I mean, it feels pretty awesome on so many levels, and yet the characters kinda fell a bit flat for me. I totally recommend this novel for the wild and weird adventure of the Immovable Force, aka the Dancer as it bends the wills and minds of entire civilizations, the world-building of the Rift, a lawless portion of space and it's civil war and so oddly Irish characters, and the sense that so much is going on that it's really hard to follow the enormity of it. Plus, there is the Immovable Force, the Dancer, too, that acts like the Spear of Destiny. Maybe I just wanted to see something more interesting happen with it, too.
There is a lot going on here to love: a sufficiently deep future history created through the liberal use of allusion that references any number of existing earth cultures (heavily relying on Celtic and cultures from the Indian subcontinent) along with some pretty swell creations of Flynns own (the Hounds, those of Name, the Terran Corners, the Rift, the People of Sand & Iron, etc.) in which the diaspora of humanity has settled across the cosmos, making use of an intriguingly pseudo-scientific explanation for FTL travel; a cast of varied and interesting characters of disparate parts coming together, as though by chance, to solve the mystery of a powerful pre-human artifact; and perhaps most of all the well-crafted prose of Michael Flynn that provides a certain shine to what might have been little more than a bloated pulp epic in weaker hands. We follow the wanderings of a group of characters as they in turn follow the peregrinations of an alien artifact able to change its shape imperceptibly (and may have other, less benign powers) that was discovered by the tramp freighter captain Amos January (hence its name, The January Dancer) as it moves from hand to hand across large swathes of known human space. The main characters (and even many of the secondary ones) are fairly well-fleshed out and have interesting motivations, the prose is very good, and the story moves along at a decent clip.
It reminded me a bit of Iain Banks' Culture books in the irreverent style of writing and the variety of worlds Flynn can just barely touch on. I may have wanted to know more but it would have needlessly slowed the narrative, and Flynn is good about giving the reader enough information to follow what's going on (though it does demand a bit closer reading than one might usually give a book like this). They track the Dancer across several worlds before finding it and confronting its power. The ULP is an extremely loose concatenation of the periphery worlds that give varying degrees of allegiance to the Ardry of High Tara, who enforces his will through the efforts of his Hounds and Pups, a highly trained policing force.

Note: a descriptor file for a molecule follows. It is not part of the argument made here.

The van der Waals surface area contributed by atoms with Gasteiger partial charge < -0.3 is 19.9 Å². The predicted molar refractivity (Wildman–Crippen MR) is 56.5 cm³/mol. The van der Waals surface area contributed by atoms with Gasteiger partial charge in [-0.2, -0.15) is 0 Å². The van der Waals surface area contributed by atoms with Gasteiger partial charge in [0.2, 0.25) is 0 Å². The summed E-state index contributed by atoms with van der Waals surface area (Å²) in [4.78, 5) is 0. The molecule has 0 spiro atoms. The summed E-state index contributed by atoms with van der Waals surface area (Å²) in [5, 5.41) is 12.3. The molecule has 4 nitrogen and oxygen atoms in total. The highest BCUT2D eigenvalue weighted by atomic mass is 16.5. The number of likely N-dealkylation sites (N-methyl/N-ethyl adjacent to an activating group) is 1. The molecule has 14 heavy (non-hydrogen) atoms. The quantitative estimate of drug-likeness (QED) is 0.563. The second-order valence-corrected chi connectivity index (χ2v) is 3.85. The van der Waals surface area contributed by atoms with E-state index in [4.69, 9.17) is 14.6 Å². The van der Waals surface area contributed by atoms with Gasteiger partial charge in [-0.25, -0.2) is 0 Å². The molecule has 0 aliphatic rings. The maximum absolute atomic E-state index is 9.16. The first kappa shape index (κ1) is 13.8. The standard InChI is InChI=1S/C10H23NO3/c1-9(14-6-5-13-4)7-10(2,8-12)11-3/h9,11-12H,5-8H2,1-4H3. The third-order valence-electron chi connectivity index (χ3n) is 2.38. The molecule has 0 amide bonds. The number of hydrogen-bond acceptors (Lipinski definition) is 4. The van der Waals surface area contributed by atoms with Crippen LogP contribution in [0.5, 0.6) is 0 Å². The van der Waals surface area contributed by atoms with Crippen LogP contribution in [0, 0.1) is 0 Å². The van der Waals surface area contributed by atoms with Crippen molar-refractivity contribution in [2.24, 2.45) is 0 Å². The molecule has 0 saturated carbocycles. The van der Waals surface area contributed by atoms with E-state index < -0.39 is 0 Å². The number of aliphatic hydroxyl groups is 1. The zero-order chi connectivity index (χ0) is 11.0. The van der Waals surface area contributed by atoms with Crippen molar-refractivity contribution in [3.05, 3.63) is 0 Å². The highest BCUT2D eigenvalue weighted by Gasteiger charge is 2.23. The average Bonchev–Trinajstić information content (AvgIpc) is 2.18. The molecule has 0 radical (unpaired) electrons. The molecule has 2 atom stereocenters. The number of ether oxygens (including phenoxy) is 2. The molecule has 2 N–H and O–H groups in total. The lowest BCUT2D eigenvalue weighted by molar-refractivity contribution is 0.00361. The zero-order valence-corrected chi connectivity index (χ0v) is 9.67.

This is the second book I've read by Michael Flynn, the first being Eifelheim. And in both books Flynn feels the need to interrupt those gorgeous main stories multiple times with secondary plotlines. Now, admittedly, Ive only read a small sample size of Michael Flynns work (just two out of ten novels). If I had it to do over again (and I know there can only ever be one first time with a book, just like theres only one first kiss with a lover) Id simply ignore the interruptions and let the story of The Dancer carry me away.
In the meantime, you can read the entire review at Smorgasbook
It is quite flowery in an old literary school fashion.
I really enjoyed the way Flynn created a future that involved humans from different planets talking in different dialects. I liked how he framed the novel as a man telling a harpist the story of the pursuit of a pre-human artifact so she can create a piece of music about it.
So I abandoned it (you can't really skim a Flynn novel - you either concentrate and read every word, or put the book down) in spite of truly gorgeous writing in places. We see what a thing was when the light left it, and that was long ago. So image and reality are the same thing, after all.
I can't make that sound any less ridiculous, but it's played perfectly straight and it works great.
Michael Francis Flynn (born 1947) is an American statistician and science fiction author.